Up in the Air – 2009
This was a very good movie. It was an intellectual film that had multiple themes and plots. It starred George Clooney, Vera Farmiga, and Anna Kendrick in the leads, with smaller parts filled by Jason Bateman and Danny McBride, along with a few cameo-sized rolls played by recognizable names like Sam Elliott, Zach Galifianakis, and J.K. Simmons. One might call it a dramedy, though I’d just call it a slightly romantic drama.
It is about Ryan Bingham, played by Clooney. He is a professional corporate downsizer, otherwise known as an axe-man. His job is to travel the country and fire large numbers of people for companies that don’t want to do it themselves. As part of the service, he offers the affected employees termination assistance. But you have to be a certain kind of person to succeed in such a profession. To a certain extent, you have to be a jerk who is comfortable with people getting upset in front of you and at you. Ryan fit the bill perfectly.
In fact, he was also a part-time motivational speaker that tried to help people by telling them to live free of baggage, both physical and emotional. In order to achieve this, one must cut down on physical possessions and friends. He is happy with his solitary life until he meets two women. The first is Alex Goran, played by Fermiga. She is a traveling business woman who spends nearly as much time flying around the country as he does. They meet and begin an affair that is completely free of expectations or commitments. They do everything they can to plan their constant travel schedules to meet for their trysts.
The second woman is Natalie Keener, played by Kendrick. She is a smart and driven young college graduate who gains employment at Ryan’s company. She convinces Ryan’s boss, Craig Gregory, played by Bateman, that they could save money if they implement a video conference platform for firing people remotely, thus eliminating the need for all the travel expenses. Ryan’s well-ordered and happy life of flying from one place to another is put on the path to extinction. His occasional liaisons with Alex are also put in jeopardy.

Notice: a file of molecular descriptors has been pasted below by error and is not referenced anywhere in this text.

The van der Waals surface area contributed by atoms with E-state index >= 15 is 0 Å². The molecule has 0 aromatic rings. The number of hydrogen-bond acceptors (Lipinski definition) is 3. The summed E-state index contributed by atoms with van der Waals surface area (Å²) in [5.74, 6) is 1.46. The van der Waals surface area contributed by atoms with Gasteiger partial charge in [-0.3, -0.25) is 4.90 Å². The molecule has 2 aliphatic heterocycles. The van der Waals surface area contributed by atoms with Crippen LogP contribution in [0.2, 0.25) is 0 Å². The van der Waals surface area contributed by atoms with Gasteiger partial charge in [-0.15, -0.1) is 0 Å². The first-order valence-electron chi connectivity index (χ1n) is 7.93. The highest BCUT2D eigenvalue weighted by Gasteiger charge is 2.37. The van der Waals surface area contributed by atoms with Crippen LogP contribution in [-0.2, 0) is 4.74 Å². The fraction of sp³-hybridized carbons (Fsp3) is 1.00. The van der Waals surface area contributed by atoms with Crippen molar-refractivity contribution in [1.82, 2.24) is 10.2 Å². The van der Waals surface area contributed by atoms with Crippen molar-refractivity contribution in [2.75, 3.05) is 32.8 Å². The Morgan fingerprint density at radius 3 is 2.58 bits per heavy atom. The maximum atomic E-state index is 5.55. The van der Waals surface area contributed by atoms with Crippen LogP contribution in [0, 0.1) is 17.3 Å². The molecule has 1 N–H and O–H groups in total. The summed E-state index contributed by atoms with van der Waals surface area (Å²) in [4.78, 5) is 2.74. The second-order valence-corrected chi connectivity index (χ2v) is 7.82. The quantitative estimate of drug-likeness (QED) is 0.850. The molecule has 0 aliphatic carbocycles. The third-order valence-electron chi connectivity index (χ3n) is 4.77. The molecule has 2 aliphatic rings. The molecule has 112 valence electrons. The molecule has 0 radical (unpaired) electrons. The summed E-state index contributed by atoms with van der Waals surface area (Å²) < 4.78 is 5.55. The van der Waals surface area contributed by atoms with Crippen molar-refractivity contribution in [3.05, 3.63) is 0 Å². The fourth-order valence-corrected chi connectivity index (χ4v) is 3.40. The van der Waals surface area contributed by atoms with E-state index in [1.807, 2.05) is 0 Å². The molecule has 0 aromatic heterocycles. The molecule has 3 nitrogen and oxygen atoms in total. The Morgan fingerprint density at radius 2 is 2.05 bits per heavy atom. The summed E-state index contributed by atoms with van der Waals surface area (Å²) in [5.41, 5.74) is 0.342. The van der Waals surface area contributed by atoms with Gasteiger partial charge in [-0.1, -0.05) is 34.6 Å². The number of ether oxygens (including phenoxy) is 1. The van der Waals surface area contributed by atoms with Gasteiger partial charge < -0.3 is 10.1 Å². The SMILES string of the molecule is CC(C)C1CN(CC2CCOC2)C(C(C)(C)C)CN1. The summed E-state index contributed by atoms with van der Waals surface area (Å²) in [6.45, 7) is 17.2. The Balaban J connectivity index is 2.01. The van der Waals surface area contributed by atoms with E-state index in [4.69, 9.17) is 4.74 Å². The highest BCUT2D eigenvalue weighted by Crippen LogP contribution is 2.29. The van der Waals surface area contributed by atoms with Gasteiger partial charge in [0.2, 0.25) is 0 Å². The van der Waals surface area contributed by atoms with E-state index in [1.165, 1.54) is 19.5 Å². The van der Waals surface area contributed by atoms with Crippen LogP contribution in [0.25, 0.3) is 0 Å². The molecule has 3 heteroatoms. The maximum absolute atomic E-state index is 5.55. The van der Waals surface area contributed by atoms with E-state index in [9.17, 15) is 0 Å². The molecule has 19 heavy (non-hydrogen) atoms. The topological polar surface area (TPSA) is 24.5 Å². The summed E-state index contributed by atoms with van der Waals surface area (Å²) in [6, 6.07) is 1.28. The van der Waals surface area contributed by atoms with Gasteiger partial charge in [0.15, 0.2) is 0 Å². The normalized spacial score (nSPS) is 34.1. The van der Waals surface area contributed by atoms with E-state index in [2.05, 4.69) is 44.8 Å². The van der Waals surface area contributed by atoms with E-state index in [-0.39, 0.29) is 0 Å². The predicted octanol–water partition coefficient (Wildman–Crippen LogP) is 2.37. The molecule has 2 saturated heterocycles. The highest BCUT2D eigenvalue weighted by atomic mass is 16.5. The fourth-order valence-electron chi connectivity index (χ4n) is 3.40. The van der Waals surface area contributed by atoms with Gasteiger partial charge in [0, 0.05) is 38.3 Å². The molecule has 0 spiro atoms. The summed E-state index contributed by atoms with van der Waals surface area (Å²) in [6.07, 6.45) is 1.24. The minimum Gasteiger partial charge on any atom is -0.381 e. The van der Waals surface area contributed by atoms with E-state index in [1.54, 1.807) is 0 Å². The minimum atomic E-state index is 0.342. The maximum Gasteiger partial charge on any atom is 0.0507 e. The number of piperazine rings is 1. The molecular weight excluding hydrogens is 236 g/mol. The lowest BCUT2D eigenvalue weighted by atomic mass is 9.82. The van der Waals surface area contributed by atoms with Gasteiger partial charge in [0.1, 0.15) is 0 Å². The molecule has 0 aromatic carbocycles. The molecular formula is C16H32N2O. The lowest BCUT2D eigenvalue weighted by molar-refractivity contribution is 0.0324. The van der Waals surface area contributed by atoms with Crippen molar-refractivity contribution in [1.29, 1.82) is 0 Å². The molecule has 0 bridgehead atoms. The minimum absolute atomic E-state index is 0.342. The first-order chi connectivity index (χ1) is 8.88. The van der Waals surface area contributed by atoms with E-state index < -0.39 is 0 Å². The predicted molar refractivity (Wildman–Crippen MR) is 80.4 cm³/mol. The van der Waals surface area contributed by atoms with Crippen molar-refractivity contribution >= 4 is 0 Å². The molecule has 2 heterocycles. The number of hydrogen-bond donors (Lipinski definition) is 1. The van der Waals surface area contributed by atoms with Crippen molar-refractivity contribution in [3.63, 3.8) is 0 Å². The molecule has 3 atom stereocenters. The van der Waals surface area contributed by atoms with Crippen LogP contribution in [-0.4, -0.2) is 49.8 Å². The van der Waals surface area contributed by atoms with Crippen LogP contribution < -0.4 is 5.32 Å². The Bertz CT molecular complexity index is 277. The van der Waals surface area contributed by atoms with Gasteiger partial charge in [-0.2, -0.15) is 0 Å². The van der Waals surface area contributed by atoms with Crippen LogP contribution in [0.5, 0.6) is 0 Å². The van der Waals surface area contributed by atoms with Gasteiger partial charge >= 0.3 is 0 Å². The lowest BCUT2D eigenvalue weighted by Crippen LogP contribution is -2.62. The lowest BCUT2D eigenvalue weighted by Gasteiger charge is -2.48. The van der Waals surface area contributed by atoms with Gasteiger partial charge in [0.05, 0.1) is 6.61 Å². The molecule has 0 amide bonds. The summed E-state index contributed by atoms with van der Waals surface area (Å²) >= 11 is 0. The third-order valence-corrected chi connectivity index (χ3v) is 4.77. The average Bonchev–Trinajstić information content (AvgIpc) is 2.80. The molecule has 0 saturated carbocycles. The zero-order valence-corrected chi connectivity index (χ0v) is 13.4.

Getting fired or laid off is something that is personal, difficult, and upsetting. It can bring up feelings of anger, betrayal, fear, hopelessness, and depression, the kinds of things you don’t wish on anyone. But the movie spent a considerable amount of time focusing on Ryan and Natalie as they travel around the United States so he can teach her the ropes of the trade, giving her first-hand experience firing people and dealing with the emotional baggage that goes with the job. As the two get to know each other, she becomes harder, and he becomes softer.
But I think the main theme in the movie was really the romance. If you hadn’t guessed it, though Ryan claims to be happy in his solitary life, he falls in love with Alex and finds that he is no longer happy being alone. I really liked the way the movie effortlessly developed their relationship. It felt natural and organic. Clooney and Farmiga had an easy on-screen chemistry that was really nice to watch. And I was completely taken in by their romance, right up until the last second.
You see, when Ryan realizes that he is in love with Alex, he jumps on a plane to go to Chicago, where he plans to surprise Alex in her home and declare his love for her. The familiar romantic music starts playing. He seems to be walking on air as he rings her doorbell. But I knew something was wrong. She opens the door and we can see her kids playing behind her. We can hear her husband asking who is at the door. It was sad, but I really liked how Alex wasn’t made out to be a bad guy, except maybe a little because she was also falling in love with Ryan.
And Natalie’s little subplot was just as poignant and dramatic. She had only moved to Omaha to work at Ryan’s company to follow a boyfriend who had since dumped her. Then, when her online firing plan is about to be implemented, she learns that one of the people she fired with Ryan has committed suicide. Distraught, she quits her job and moves to San Francisco to get the job she really wants. Ryan, having turned over a new leaf in his life, writes her a glowing recommendation letter.
The film was interesting and unique, and the casting was perfect. Film critic Kenneth Turan of the Los Angeles Times stated it perfectly when he said, “Up in the Air makes it look easy. Not just in its casual and apparently effortless excellence, but in its ability to blend entertainment and insight, comedy and poignancy, even drama and reality, things that are difficult by themselves but a whole lot harder in combination. This film does all that and never seems to break a sweat.”